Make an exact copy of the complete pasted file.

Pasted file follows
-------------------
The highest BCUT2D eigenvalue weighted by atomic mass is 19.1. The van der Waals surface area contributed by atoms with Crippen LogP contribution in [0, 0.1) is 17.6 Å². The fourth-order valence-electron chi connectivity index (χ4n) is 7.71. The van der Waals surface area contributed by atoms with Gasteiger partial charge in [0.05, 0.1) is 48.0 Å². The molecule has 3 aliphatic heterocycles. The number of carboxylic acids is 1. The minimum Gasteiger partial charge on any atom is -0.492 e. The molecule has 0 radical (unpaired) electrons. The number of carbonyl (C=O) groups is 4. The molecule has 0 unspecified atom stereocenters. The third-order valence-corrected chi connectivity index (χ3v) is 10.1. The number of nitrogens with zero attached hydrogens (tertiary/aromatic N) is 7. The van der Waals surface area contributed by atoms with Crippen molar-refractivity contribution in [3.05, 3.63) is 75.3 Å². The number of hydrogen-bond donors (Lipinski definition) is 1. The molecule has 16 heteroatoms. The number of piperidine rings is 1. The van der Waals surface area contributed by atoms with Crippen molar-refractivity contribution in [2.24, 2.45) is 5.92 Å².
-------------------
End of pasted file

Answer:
The highest BCUT2D eigenvalue weighted by atomic mass is 19.1. The van der Waals surface area contributed by atoms with Crippen LogP contribution in [0, 0.1) is 17.6 Å². The fourth-order valence-electron chi connectivity index (χ4n) is 7.71. The van der Waals surface area contributed by atoms with Gasteiger partial charge in [0.05, 0.1) is 48.0 Å². The molecule has 3 aliphatic heterocycles. The number of carboxylic acids is 1. The minimum Gasteiger partial charge on any atom is -0.492 e. The molecule has 0 radical (unpaired) electrons. The number of carbonyl (C=O) groups is 4. The molecule has 0 unspecified atom stereocenters. The third-order valence-corrected chi connectivity index (χ3v) is 10.1. The number of nitrogens with zero attached hydrogens (tertiary/aromatic N) is 7. The van der Waals surface area contributed by atoms with Crippen molar-refractivity contribution in [3.05, 3.63) is 75.3 Å². The number of hydrogen-bond donors (Lipinski definition) is 1. The molecule has 16 heteroatoms. The number of piperidine rings is 1. The van der Waals surface area contributed by atoms with Crippen molar-refractivity contribution in [2.24, 2.45) is 5.92 Å².